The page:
Semantic ideas in computing

Robin Milner

Research output: Chapter in Book/Report/Conference proceedingChapter

Abstract / Description of output

Are there distinct principles and concepts which underlie computing, so that we are justified in calling it an independent science? Or is computing a resource or commodity – like water – which is perfectly well understood in terms of existing science, for which we merely have to find more and better uses?

In this essay I argue that a rich conceptual development is in progress, to which we cannot predict limits, and whose outcome will be a distinct science. This development has all the excitement and unpredictability of any science. We cannot predict how the conceptual landscape will lie in a decade's time; the subject is still young and has many surprises in store, and there is no sure way to extrapolate from the concepts which we now understand to those which will emerge. I therefore support my argument by explaining in outline some semantic ideas which have emerged in the last two or three decades, and some which are just now emerging.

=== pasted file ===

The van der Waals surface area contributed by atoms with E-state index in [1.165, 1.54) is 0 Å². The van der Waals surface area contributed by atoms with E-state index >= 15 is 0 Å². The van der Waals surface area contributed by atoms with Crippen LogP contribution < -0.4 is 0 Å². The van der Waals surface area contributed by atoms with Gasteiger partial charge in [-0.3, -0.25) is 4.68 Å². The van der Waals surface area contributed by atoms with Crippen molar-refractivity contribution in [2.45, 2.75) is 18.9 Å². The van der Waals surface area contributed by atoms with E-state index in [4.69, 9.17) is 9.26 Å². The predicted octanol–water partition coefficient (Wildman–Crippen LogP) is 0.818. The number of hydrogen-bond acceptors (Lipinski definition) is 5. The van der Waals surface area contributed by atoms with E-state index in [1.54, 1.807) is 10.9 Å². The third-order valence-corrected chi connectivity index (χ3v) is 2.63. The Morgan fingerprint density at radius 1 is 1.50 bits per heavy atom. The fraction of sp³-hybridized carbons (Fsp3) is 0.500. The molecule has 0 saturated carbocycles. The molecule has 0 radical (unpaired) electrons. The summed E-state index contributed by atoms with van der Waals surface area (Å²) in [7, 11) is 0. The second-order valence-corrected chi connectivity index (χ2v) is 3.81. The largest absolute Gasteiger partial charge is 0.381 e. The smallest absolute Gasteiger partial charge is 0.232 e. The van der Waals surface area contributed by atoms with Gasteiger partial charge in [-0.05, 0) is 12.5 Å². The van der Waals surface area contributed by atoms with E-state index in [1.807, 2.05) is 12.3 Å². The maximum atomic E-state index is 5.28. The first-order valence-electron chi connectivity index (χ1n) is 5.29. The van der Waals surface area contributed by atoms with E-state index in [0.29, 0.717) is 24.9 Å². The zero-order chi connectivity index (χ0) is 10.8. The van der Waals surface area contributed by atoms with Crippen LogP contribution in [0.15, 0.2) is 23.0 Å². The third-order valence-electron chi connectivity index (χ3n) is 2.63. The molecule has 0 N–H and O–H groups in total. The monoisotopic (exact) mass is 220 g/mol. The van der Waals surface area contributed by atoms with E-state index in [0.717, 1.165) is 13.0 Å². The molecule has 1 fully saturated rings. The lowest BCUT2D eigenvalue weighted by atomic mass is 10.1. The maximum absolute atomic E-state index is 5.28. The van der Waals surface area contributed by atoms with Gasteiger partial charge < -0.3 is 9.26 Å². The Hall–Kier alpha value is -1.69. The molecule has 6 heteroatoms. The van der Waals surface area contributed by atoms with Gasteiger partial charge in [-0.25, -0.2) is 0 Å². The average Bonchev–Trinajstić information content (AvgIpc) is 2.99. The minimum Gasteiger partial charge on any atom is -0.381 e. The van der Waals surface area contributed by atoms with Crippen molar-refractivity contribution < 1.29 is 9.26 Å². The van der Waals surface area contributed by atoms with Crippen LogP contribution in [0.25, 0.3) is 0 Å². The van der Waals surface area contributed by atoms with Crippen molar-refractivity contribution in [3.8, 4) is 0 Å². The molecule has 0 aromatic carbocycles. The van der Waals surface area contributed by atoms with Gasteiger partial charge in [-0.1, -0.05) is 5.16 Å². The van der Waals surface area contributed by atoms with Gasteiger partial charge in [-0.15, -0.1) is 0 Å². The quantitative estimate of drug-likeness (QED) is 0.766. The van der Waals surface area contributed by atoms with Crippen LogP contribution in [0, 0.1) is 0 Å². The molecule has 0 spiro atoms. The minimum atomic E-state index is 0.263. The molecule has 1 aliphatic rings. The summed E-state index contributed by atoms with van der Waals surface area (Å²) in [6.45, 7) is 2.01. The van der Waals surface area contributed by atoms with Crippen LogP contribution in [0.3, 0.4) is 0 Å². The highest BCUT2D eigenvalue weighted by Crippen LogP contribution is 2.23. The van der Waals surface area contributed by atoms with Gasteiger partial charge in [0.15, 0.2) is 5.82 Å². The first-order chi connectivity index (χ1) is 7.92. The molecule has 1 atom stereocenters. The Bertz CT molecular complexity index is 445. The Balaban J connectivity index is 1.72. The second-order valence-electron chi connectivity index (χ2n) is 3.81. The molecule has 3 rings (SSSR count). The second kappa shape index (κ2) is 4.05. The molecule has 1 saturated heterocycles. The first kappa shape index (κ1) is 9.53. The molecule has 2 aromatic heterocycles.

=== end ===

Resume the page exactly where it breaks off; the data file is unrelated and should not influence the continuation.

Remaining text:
I try to present the ideas here in a way which is accessible to someone with an understanding of programming and a little mathematical background. This volume aims to give a balanced picture of computer science; to achieve this, those parts which are mathematical must be presented as such. The essence of foundational work is to give precise meaning to formulations of processes and information; clearly, we should employ mathematics in this work whenever it strengthens our analytical power. Thus, rather than avoiding equations, I try to surround them with helpful narrative.

It is a somewhat arbitrary matter to decide when a scientific discipline is mature and stands significantly on its own.
Original languageEnglish
Title of host publicationComputing Tomorrow
Subtitle of host publicationFuture Research Directions in Computer Science
EditorsIan Wand, Robin Milner
Place of PublicationNew York, NY, USA
PublisherCambridge University Press
Pages246-283
Number of pages38
DOIs
Publication statusPublished - 1996

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